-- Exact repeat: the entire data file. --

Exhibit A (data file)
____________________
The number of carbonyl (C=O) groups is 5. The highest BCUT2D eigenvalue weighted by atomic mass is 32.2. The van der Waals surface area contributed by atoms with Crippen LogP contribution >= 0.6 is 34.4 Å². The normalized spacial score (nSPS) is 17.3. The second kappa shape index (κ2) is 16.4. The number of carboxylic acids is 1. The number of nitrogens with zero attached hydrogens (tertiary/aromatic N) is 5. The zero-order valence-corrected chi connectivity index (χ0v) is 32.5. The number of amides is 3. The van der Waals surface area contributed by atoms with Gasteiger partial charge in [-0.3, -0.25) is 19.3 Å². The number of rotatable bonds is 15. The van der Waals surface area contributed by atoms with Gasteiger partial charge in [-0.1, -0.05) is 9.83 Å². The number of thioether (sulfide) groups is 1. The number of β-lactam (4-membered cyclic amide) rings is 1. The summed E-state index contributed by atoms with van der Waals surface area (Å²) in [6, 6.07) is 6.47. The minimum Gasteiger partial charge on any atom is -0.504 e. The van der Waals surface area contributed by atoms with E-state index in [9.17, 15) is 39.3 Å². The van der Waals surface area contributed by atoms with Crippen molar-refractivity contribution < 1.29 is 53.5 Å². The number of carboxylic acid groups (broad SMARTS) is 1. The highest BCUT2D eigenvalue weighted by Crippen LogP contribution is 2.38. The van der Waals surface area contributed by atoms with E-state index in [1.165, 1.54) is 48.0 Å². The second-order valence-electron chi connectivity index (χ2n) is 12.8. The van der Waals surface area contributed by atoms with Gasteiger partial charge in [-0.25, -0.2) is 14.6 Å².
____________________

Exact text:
The number of carbonyl (C=O) groups is 5. The highest BCUT2D eigenvalue weighted by atomic mass is 32.2. The van der Waals surface area contributed by atoms with Crippen LogP contribution >= 0.6 is 34.4 Å². The normalized spacial score (nSPS) is 17.3. The second kappa shape index (κ2) is 16.4. The number of carboxylic acids is 1. The number of nitrogens with zero attached hydrogens (tertiary/aromatic N) is 5. The zero-order valence-corrected chi connectivity index (χ0v) is 32.5. The number of amides is 3. The van der Waals surface area contributed by atoms with Gasteiger partial charge in [-0.3, -0.25) is 19.3 Å². The number of rotatable bonds is 15. The van der Waals surface area contributed by atoms with Gasteiger partial charge in [-0.1, -0.05) is 9.83 Å². The number of thioether (sulfide) groups is 1. The number of β-lactam (4-membered cyclic amide) rings is 1. The summed E-state index contributed by atoms with van der Waals surface area (Å²) in [6, 6.07) is 6.47. The minimum Gasteiger partial charge on any atom is -0.504 e. The van der Waals surface area contributed by atoms with E-state index in [9.17, 15) is 39.3 Å². The van der Waals surface area contributed by atoms with Crippen molar-refractivity contribution < 1.29 is 53.5 Å². The number of carboxylic acid groups (broad SMARTS) is 1. The highest BCUT2D eigenvalue weighted by Crippen LogP contribution is 2.38. The van der Waals surface area contributed by atoms with E-state index in [1.165, 1.54) is 48.0 Å². The second-order valence-electron chi connectivity index (χ2n) is 12.8. The van der Waals surface area contributed by atoms with Gasteiger partial charge in [-0.25, -0.2) is 14.6 Å².